So today I meant to publish a post on all the phenomenal films directed by women in 2010 but have distractingly been swept up in the excitement that was Sunday night’s Golden Globes. The two subjects are closely related, but I would like to focus here on the Golden Globes and postpone filling you in on other exciting film news for the time being.
Reading the headlines, it would seem as if the biggest news from Sunday night’s events were the offensive jokes to come out of the host Ricky Gervias’ mouth if not the more garish ones to come out of that of the Cecil B. DeMill Award winner, Robert De Niro. While straight white men were busy stealing the spotlight, however, some truly remarkable people, roles and productions were taking home the medals.
The Best Television Series—Comedy Or Musical award went to Glee, the widely popular high school musical show that from the start has put front and central the struggle of minorities in its plot lines, most recently tackling the topical issue of gay-bullying and retorting with delightfully queer musical numbers. Even more exciting, Chris Colfer, the actor who plays the protagonist of this storyline and score, himself an openly-gay teen, won the award for Best Performance by an Actor in a Supporting Role in a Series, Mini-Series or Motion Picture Made for Television. His speech, which concluded with a tough but uplifting dedication, brought tears to many LGBT and friends’ eyes: “To all the amazing kids that watch out show and the kids that our show celebrates who are constantly told no by the people in their environments, by bullies at school, that they can’t be who they are or have what they want because of who they are: well, screw that kids!”
Jane Lynch, who plays the controversial Sue Sylvester, the school cheerleading coach partially responsible for the kids’ torment, also won the award for Best Performance by an Actress in a Supporting Role in a Series, Mini-Series or Motion Picture Made for Television. Mixed in among jokes about Sue Sylvester’s biting character, her speech cited the joy that comes from making such an inspiring show for teens and concluded with a thank you to her wife and their two children.
The other big LGBT winner for the night, The Kids Are All Right, enacted a feat of accomplishment, taking away the Best Motion Picture—Comedy or Musical for its portrayal of a lesbian marriage, which, two decades in, is surprisingly just like any other. Having loved the movie, myself, I recently watched director Lisa Cholodenko’s first feature-length film, High Art (1998), and quickly became enthralled! Putting the two films side–by-side, it becomes apparent that she has the talent to utilize both drama and comedy, issues of elitism and the every day, and representations of the struggle to find love and the even more difficult struggle to keep it to make lesbian content pleasurable and apt to the broader public. I can’t wait to see what she does next! Annette Bening also won the award for Best Performance by an Actress in a Motion Picture–Comedy or Musical for her portrayal of Nic, one of the two lesbian mothers in the film. In her acceptance speech she describes the production as “a labor of love,” thanking Cholodenko and her co-star Julianne Moore for approaching her for the role.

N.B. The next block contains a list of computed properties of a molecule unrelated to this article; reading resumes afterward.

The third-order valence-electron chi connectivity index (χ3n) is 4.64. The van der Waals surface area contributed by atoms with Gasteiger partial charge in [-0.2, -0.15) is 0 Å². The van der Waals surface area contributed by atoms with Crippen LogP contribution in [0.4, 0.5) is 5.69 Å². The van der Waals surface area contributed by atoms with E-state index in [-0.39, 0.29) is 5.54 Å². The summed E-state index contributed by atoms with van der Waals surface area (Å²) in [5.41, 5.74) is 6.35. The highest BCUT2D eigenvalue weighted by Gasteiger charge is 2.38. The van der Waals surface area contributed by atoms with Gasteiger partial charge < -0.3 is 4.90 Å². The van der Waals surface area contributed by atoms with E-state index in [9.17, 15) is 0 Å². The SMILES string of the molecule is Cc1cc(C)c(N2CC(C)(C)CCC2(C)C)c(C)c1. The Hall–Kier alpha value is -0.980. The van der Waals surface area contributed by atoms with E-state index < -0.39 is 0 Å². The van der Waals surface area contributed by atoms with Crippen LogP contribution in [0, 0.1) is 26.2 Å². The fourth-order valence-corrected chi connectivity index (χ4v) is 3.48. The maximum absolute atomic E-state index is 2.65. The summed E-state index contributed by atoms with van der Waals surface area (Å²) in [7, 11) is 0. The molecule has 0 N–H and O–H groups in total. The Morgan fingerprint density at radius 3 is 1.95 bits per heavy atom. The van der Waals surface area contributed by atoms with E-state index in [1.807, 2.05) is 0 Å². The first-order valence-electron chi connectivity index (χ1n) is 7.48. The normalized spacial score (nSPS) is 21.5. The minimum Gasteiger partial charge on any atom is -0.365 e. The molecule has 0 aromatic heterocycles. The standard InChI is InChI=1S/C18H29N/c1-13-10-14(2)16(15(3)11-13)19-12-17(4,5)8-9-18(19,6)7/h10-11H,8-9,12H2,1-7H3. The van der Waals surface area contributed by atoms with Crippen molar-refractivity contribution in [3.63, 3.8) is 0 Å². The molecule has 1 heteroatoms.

Yesterday The Gay & Lesbian Alliance Against Defamation (GLAAD) released this statement:
“Gay and lesbian actors, characters and storylines are not only helping build support for full equality, but are also generating unprecedented box office success and critical acclaim,” said GLAAD President Jarrett Barrios. “Last night’s Golden Globe winners and nominees are a testament to the increased support for our community among everyday Americans and exemplify a new entertainment industry standard that is more inclusive than ever before. GLAAD congratulates yesterday’s LGBT nominees and winners.”
I am sure I will neither be the first nor the last to second this congratulation. Sunday night’s Golden Globes, if anything, offer us hope for the future of LGBT representation and performers in film and TV.